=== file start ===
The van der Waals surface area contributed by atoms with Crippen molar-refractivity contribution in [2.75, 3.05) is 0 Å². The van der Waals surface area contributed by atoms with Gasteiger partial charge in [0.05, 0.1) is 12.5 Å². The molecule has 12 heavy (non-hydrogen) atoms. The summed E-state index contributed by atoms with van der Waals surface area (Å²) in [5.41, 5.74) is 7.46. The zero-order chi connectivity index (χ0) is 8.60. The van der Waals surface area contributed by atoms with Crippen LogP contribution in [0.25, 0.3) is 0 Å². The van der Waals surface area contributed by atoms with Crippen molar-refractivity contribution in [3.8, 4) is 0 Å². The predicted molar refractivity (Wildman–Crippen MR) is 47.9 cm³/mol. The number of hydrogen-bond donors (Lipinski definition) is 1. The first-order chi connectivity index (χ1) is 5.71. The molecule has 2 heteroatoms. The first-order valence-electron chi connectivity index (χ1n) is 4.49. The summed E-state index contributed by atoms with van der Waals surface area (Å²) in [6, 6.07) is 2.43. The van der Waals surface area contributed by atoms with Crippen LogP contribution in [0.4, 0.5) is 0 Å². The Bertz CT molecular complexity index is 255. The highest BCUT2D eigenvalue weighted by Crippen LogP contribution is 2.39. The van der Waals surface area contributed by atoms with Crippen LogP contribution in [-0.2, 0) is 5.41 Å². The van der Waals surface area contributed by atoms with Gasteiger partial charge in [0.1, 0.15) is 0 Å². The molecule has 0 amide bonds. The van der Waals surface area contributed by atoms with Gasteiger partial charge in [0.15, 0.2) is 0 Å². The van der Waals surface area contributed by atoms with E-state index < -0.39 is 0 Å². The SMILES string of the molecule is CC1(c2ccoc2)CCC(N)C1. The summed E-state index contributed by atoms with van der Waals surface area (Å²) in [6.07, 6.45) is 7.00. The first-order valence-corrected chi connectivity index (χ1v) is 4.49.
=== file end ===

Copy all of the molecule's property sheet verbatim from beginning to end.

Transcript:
The van der Waals surface area contributed by atoms with Crippen molar-refractivity contribution in [2.75, 3.05) is 0 Å². The van der Waals surface area contributed by atoms with Gasteiger partial charge in [0.05, 0.1) is 12.5 Å². The molecule has 12 heavy (non-hydrogen) atoms. The summed E-state index contributed by atoms with van der Waals surface area (Å²) in [5.41, 5.74) is 7.46. The zero-order chi connectivity index (χ0) is 8.60. The van der Waals surface area contributed by atoms with Crippen LogP contribution in [0.25, 0.3) is 0 Å². The van der Waals surface area contributed by atoms with Crippen molar-refractivity contribution in [3.8, 4) is 0 Å². The predicted molar refractivity (Wildman–Crippen MR) is 47.9 cm³/mol. The number of hydrogen-bond donors (Lipinski definition) is 1. The first-order chi connectivity index (χ1) is 5.71. The molecule has 2 heteroatoms. The first-order valence-electron chi connectivity index (χ1n) is 4.49. The summed E-state index contributed by atoms with van der Waals surface area (Å²) in [6, 6.07) is 2.43. The van der Waals surface area contributed by atoms with Crippen LogP contribution in [0.4, 0.5) is 0 Å². The Bertz CT molecular complexity index is 255. The highest BCUT2D eigenvalue weighted by Crippen LogP contribution is 2.39. The van der Waals surface area contributed by atoms with Crippen LogP contribution in [-0.2, 0) is 5.41 Å². The van der Waals surface area contributed by atoms with Gasteiger partial charge in [0.1, 0.15) is 0 Å². The molecule has 0 amide bonds. The van der Waals surface area contributed by atoms with Gasteiger partial charge in [0.15, 0.2) is 0 Å². The van der Waals surface area contributed by atoms with E-state index < -0.39 is 0 Å². The SMILES string of the molecule is CC1(c2ccoc2)CCC(N)C1. The summed E-state index contributed by atoms with van der Waals surface area (Å²) in [6.07, 6.45) is 7.00. The first-order valence-corrected chi connectivity index (χ1v) is 4.49.